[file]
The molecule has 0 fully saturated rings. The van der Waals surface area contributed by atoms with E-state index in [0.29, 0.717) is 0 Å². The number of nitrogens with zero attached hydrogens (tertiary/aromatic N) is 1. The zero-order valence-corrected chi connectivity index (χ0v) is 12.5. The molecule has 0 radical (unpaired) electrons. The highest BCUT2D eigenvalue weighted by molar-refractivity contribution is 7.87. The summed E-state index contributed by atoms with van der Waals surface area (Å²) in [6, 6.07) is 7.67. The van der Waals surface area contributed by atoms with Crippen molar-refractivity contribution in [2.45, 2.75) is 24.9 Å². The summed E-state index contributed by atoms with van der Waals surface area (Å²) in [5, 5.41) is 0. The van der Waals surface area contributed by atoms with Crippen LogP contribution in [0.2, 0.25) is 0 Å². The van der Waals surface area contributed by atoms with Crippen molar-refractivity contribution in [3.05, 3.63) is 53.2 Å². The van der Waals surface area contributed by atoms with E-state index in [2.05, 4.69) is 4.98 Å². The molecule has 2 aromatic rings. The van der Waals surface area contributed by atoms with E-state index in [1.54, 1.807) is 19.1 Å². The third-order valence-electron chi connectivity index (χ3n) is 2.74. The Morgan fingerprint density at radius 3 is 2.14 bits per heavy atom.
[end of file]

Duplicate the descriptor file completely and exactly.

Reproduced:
The molecule has 0 fully saturated rings. The van der Waals surface area contributed by atoms with E-state index in [0.29, 0.717) is 0 Å². The number of nitrogens with zero attached hydrogens (tertiary/aromatic N) is 1. The zero-order valence-corrected chi connectivity index (χ0v) is 12.5. The molecule has 0 radical (unpaired) electrons. The highest BCUT2D eigenvalue weighted by molar-refractivity contribution is 7.87. The summed E-state index contributed by atoms with van der Waals surface area (Å²) in [6, 6.07) is 7.67. The van der Waals surface area contributed by atoms with Crippen molar-refractivity contribution in [2.45, 2.75) is 24.9 Å². The summed E-state index contributed by atoms with van der Waals surface area (Å²) in [5, 5.41) is 0. The van der Waals surface area contributed by atoms with Crippen LogP contribution in [0.2, 0.25) is 0 Å². The van der Waals surface area contributed by atoms with Crippen molar-refractivity contribution in [3.05, 3.63) is 53.2 Å². The van der Waals surface area contributed by atoms with E-state index in [2.05, 4.69) is 4.98 Å². The molecule has 2 aromatic rings. The van der Waals surface area contributed by atoms with E-state index in [1.54, 1.807) is 19.1 Å². The third-order valence-electron chi connectivity index (χ3n) is 2.74. The Morgan fingerprint density at radius 3 is 2.14 bits per heavy atom.